So, to account for these deeper levels of emotional affect, my thesis adopts two methodologies that were introduced to me by my professor at Temple: hermeneutics and semiotics. These methodologies are concerned with meaning and expressivity. They address questions like, what does a piece of music mean? And, how does it express that meaning? These methodologies are not directly concerned with music’s emotions, but they at least take into consideration the human condition (subjectivity), which is what interests me most. Admittedly, I can’t say that I’ve found any grand conclusions. I’m not sure if there will ever be one. There’s a lot more work to be done, and these are at least my thoughts right now. They will change. I hope they do.

what can someone do with a degree in music theory, and why is it so important?

Most of my colleagues and I are all en route to teach. This, of course, can take many different forms, but I’d say that the majority will be teaching at the university level. A prerequisite to teach at university is now a Ph.D. That may not have been the case twenty years ago, but it certainly is now. For the theorist, this educational journey is important not only to grow your theoretical skills (written and aural), but also to hone in on some research interests. There is so much music to be listened to, and so much to read about. I can’t fathom consuming it all. I keep multiple “listening” journals to keep my thoughts straight about what I have and have not listened to. But, it’s only through this journey that I was able to get things wrong and redirect my thoughts. Most of my time has been me clumsily bumping up against some academic or mental block and having to course correct. This is the way I learn and think.

What are some of your favorite things to study/who are your favorite composers to study?

Well, I feel fortunate in the sense that I have a very particular set of research interests. So, in one way or another, I’m always reading or thinking about music and emotions. This has not only kept me grounded in a world where so much is at our disposal, but it also makes it more feasible to learn all there is to know about a particular topic. As I mentioned earlier, emotions in music can be approached in many different ways. What interests me these days are narrative and philosophical/psychoanalytic approaches to the topic. Things like Robert Hatten’s virtual agency and Kaja Silverman’s acoustic mirror have been on my mind a lot lately. I was recently having a conversation with my professor where we were discussing the benefits of reading “classic” books, and books outside of music. I love this idea. It will only inform your work in unexpected and unique ways. So, for me right now, that looks like Dostoevsky, Jung, Roger Scruton, and Jenefer Robinson, even though two out of the four are music related. I can’t escape it!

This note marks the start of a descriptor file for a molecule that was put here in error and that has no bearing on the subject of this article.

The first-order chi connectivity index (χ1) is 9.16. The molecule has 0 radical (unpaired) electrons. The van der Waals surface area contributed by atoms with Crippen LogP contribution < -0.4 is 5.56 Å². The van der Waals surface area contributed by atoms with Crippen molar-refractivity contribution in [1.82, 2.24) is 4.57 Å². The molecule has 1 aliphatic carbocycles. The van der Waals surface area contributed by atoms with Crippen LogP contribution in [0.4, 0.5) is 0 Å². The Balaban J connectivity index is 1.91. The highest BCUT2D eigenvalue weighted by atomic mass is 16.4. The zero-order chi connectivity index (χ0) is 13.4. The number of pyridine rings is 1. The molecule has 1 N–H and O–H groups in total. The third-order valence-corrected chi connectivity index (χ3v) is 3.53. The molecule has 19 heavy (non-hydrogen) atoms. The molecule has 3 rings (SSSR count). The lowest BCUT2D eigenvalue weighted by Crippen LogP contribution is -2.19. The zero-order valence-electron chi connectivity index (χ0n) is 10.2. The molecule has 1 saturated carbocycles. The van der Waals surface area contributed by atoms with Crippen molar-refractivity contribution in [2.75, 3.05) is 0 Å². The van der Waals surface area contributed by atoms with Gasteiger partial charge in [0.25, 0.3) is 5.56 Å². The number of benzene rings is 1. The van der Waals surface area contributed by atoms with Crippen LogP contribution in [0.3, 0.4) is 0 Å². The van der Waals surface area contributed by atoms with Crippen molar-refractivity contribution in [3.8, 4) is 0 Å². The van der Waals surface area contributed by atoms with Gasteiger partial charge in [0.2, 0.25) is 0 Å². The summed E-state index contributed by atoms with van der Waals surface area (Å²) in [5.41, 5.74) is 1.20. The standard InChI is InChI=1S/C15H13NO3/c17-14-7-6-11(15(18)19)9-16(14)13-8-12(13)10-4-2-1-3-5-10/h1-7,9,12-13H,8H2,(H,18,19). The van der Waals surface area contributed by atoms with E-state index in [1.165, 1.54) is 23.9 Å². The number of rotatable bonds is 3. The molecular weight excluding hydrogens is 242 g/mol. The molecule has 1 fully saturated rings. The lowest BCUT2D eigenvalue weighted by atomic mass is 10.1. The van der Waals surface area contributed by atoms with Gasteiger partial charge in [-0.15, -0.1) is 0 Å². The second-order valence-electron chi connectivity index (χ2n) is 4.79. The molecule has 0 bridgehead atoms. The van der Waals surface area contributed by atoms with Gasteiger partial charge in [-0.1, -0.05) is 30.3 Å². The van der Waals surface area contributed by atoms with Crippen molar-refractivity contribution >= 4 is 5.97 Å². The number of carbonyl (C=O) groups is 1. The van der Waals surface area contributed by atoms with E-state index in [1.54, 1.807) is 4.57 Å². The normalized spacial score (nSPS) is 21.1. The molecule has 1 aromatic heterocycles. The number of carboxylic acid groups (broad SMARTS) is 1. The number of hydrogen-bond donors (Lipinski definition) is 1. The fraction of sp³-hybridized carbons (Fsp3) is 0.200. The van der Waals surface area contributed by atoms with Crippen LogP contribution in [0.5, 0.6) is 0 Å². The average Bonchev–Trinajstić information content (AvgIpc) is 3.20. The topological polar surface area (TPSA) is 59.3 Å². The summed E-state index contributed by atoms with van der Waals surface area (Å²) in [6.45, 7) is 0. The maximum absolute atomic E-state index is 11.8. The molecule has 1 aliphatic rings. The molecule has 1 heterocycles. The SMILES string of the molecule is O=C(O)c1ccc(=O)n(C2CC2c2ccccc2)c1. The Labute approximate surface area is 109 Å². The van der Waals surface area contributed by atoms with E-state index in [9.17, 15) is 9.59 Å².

Throughout my time at Temple, I was looking at a lot of Sibelius and Debussy. There are just so many different facets to observe in a musical work. Sometimes I have to pull myself away from it. Mahler has become (and will always be) a fascination for me. Outside of all this though, I’d be lying if I said I didn’t like pop music. I’m a bass player, so I love any music centered around groove: soul, jazz, fusion, to name a few. I love Arabic music as well. There is just so much great music out there. We will never run out of things to listen to.

Do you have any current projects you’re working on or do you have anything else you’d like to share?

Once the world returns to some sense of normalcy, I will be heading to Austin, Texas to pursue doctoral work. I plan to arrive there with conference paper ready to go. It will be an adaptation of the work I’ve done on my thesis. What excites me most about that, is hearing what other scholars have to say so I can go back to the drawing board and continue to refine my work.


Thank you once again, Issa, for taking the time to discuss your involvement in the classical music scene with me. Congratulations on all your accomplishments thus far, and good luck with all your endeavors!


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Published by Stephen J. Trygar

I am a musicologist and music historian currently residing in Philadelphia, Pennsylvania. My primary focus is on theatrical music (opera, ballet, and incidental music) and symphonic music.